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Getting Dark: Techniques for a Better Black and Gray


Black and Grey tattoos are timeless and versatile, lending themselves to almost every style of
tattooing when executed well.

The thing is, executing a black and grey tattoo well can be pretty hard (to put it lightly). How
many times have I finished a black and grey, been super happy with the result (or so I'd have
myself think in the moment) only to have my self-esteem completely crushed after zooming in to
inspect all of the details on my phone later that night while trying to narrow down 50 shots to
one post-worthy photograph, ultimately deciding I should just burn my phone and quit tattooing?
The truth is, way too many times. I'd wrap up a grueling piece to which I spent hours on and go
home to pick it apart to the point that all I was able to see in the piece were mag marks or a lack
of contrast when I intended for it to be striking and buttery smooth. The worst was seeing the
healed piece later, and finding that the grey that I used as my dark tone healed out to be almost
identical to my mid tone, which was way too close to my light tone, making everything look
washed out and grey.

I’ll give you the rundown of what I've figured out for my process over the years to help get your
black and grays to heal the way that you want them to. By no means do I expect my methods to
work for everyone, but at the very list it might help you come up with your own techniques for
black and grey tattoos.

You can use pre-made grey washes if it's what you're comfortable with. If you're happy with the
results you're getting then great - keep it going. You'll always have consistency with pre-made
washes and you won't have to work around time variations in a multi-session piece or a touch-up. Personally, I make my own washes for each tattoo by using a "drops" system. I set out 6 medium caps for each piece (if it's a larger tattoo I'll set out 12 and mix up two of the same of each ratio). I find it's nice to have a bit more range with the tones, as it makes your blends smoother. The bonus to this is that you don't usually have to refill your caps, which is something that you should never do unless you're using a pre-made grey wash, by the way. Refilling your caps with a custom wash will change the ratio of ink to water, and the consistency of the tones will be thrown off.

In the first cap I pour solid black. This is the most important cap; it's straight black ink and it's an
absolute necessity for a black and grey piece. Have you ever heard anyone call it a "grey and
grey" tattoo? No, because it's BLACK and grey. The contrast between the light tones and a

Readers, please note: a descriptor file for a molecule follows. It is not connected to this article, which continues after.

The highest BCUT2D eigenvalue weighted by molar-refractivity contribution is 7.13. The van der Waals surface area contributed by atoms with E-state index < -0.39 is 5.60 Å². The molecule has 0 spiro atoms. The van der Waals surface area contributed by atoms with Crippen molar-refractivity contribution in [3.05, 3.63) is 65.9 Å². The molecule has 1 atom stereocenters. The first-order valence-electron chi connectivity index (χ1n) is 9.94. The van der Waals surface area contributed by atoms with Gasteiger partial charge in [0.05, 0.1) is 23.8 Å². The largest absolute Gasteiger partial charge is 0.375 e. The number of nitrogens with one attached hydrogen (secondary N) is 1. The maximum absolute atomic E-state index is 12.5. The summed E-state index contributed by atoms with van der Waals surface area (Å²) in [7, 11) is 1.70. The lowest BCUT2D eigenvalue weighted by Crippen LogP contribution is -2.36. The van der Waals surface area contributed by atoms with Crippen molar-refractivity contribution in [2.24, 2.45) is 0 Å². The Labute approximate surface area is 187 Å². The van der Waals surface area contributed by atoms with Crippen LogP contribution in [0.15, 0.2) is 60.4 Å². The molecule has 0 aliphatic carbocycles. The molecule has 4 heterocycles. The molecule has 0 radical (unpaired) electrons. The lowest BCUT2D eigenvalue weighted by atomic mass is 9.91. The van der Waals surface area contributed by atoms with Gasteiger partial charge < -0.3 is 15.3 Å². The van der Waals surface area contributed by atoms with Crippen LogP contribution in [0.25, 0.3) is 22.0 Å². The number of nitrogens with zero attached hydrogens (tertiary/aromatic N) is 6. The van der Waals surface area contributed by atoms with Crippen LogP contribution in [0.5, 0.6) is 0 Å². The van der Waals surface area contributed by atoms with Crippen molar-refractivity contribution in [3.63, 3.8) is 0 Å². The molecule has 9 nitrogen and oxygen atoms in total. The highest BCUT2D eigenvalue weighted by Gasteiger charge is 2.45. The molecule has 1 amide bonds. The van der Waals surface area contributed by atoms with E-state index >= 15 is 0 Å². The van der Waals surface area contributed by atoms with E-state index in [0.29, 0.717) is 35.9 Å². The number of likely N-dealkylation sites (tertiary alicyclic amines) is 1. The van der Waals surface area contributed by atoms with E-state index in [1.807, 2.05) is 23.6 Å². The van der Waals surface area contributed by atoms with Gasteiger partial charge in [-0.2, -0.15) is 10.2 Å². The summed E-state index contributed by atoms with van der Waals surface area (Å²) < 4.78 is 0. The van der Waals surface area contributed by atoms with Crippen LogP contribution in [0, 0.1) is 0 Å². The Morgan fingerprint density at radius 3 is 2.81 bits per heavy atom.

decent amount of jet black will create depth and generally more visual interest.
I put ten drops into the next cap, followed by 8 drops in the one after that, then 6, and 4 and
finally 2. I then fill the remainder of each cap with pure distilled water from a squeeze bottle.
The type of black that you use is important because you want to find something that cuts well
with water. I have used many different brands and I find the ones with a thinner consistency
work best. I have most recently been using Formula 23 from Intenze and it's perfect for me. It
heals out super smooth and it's easy to work with. I've had success with Waverly bluebird in the
past as well. Keep in mind that your grey tones will lighten 30-50% depending on your technique
by the time it's healed, so if it looks too dark when it's fresh, you're probably on the right track.
It's important to use products that will help reduce redness as you're tattooing so you can see the tones as clearly as possible while you're working. A high quality glide with skin soothing
ingredients is key. I stick with organic products because I hate the idea of working petroleum into
the skin. Try some different varieties to see what works best for you, but I'll give you a spoiler; it
probably won't be A&D. It's great to have a separate squeeze bottle of witch hazel to apply to
your paper towel to help reduce redness. While we're on the subject, don't be cheap when it
comes to paper towels. The softer the paper towel, the less irritation the skin undergoes while


Your technique will determine the type of needles that you use; there's no wrong way, it just
depends how you tattoo. I find using a medium taper mag that works well for more peppery whip
shading allows me to get a smooth black and grey as long as I work off the tips of the needle.
You won't have to work off the tip as much with long taper needles because they create smaller
punctures which will deposit less ink in the skin per pass, making it appear smoother. Bugpins
are great for black and grey with a rotary machine because they compensate for the lack of give.
I tend to lean toward using curved mags so that I don't end up with dark edges and I finish up
with a round shader for small detail.

Use whichever product and technique that works best for your style and don't be afraid to try
new things. There's always more than one way to accomplish the look you're going for, so be
open to different methods and you'll find one that best suits you.


About the Author:
Ashley Stover has been tattooing for over 10 years
and currently works out of NiteOwl Tattoo in Tampa, Fl.

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